A classic circuit walk taking in two major attractions, the summit of Mt Somers (1688m) with great views, & the spectacular Pinnacles rock formations.
On our first time up Mt Somers (1688m) we missed some of the views north and west due to cloud, but no such problem this time. You get wide open views of the Southern Alps, of Mt Taylor, the highest peak in the Canterbury Foothills, and east over the Canterbury Plains. Wander a bit around the summit plateau to get the best views in all directions. And to turn this already good walk into a real classic, descend off-track on the northern side of the mountain, and return along the Mt Somers Track past the spectacular Pinnacles rock formations.
It’s a pretty long walk and will require experience in snow and ice during the winter. Track notes at the end. See my post on a shorter out and back climb to the summit here.
Mt Somers & The Pinnacles Circuit: The Scenery
I’ve mixed in shots from our first time up the mountain in May 2020, and the rest are from September 2021. First are some of the May shots…
Now to September…
Throwing in one more from May 2020, then back to the rest from September…
On our descent now…
Walking clockwise, there’s a marked track from Sharplin Falls Reserve car park to the junction with the Mt Somers Summit Track. From there it’s a sparsely poled route to the summit.
From the summit it’s easy walking past point 1595 to a rocky spur that you can take down to the Mt Somers Track. Take this back past Pinnacles Hut to the start. Some sections of this were a bit rough and involved multiple stream crossings. You can of course return back along the outward route from the summit, which is a shorter option.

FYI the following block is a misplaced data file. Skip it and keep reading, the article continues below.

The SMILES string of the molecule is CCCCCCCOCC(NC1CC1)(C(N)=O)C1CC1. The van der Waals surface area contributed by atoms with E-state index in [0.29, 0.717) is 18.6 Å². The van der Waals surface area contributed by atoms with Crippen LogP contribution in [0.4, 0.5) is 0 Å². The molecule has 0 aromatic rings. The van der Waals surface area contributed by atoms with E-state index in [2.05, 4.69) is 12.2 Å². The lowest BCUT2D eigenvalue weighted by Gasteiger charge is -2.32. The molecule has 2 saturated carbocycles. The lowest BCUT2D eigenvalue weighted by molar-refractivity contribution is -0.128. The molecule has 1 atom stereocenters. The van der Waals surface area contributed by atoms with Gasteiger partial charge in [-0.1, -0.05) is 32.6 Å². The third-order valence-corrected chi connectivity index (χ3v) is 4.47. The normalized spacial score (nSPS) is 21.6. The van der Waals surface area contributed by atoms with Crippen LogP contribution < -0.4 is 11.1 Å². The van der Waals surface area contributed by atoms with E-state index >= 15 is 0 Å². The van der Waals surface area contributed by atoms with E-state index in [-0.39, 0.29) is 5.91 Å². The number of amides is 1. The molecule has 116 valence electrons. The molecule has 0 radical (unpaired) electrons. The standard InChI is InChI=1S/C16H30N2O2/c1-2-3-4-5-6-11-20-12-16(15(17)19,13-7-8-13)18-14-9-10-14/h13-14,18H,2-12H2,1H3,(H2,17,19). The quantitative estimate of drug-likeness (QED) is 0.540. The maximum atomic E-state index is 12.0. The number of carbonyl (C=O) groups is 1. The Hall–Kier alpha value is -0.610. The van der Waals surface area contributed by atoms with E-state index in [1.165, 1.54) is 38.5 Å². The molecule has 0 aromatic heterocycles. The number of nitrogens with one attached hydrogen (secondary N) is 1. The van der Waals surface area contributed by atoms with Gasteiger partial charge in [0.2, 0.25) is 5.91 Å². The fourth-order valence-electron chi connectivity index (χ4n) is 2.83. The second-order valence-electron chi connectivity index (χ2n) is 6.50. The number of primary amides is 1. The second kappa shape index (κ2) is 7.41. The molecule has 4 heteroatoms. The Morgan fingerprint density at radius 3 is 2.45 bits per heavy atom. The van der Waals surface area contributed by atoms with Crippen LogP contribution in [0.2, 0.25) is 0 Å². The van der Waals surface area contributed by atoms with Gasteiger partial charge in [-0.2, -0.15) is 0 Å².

There’s more info on tracks in the area on the DOC website. Best allocate all day for this route.
Australia may be the flattest continent on Earth, but it still has some great mountains. Here are my favourites from the south-eastern corner that you can climb in a day.
There’s nothing more satisfying to me than climbing a mountain from the bottom in a day. It’s my favourite form of hiking, combining the best views with a sense of achievement. It seems I’m built for short but steep hikes. The steeper they are the more of an adrenaline fuelled high I get, and rugged mountainous landscapes add to this natural high. And by completing the walk in a day I can then return to the comforts of civilisation, such as indoor plumbing.
One thousand metres of ascent and descent along a vehicle track to the summit of Grandview Mountain provides good views of nearby rugged country, and then extensive views over Lake Hawea and distant high peaks.
On entering New Zealand in March 2020 we were soon hit with increasingly severe restrictions due to the Covid 19 epidemic. Before the complete lock-down we snuck in a final hike to the summit of Grandview Mountain at the southern end of Lake Hawea, a new walk for us. The views from the top were indeed grand, although I most liked the views of rugged country we passed by along the way in the Grandview Creek Conservation Area. Continue reading “Grandview Mountain Track, Lake Hawea, Otago”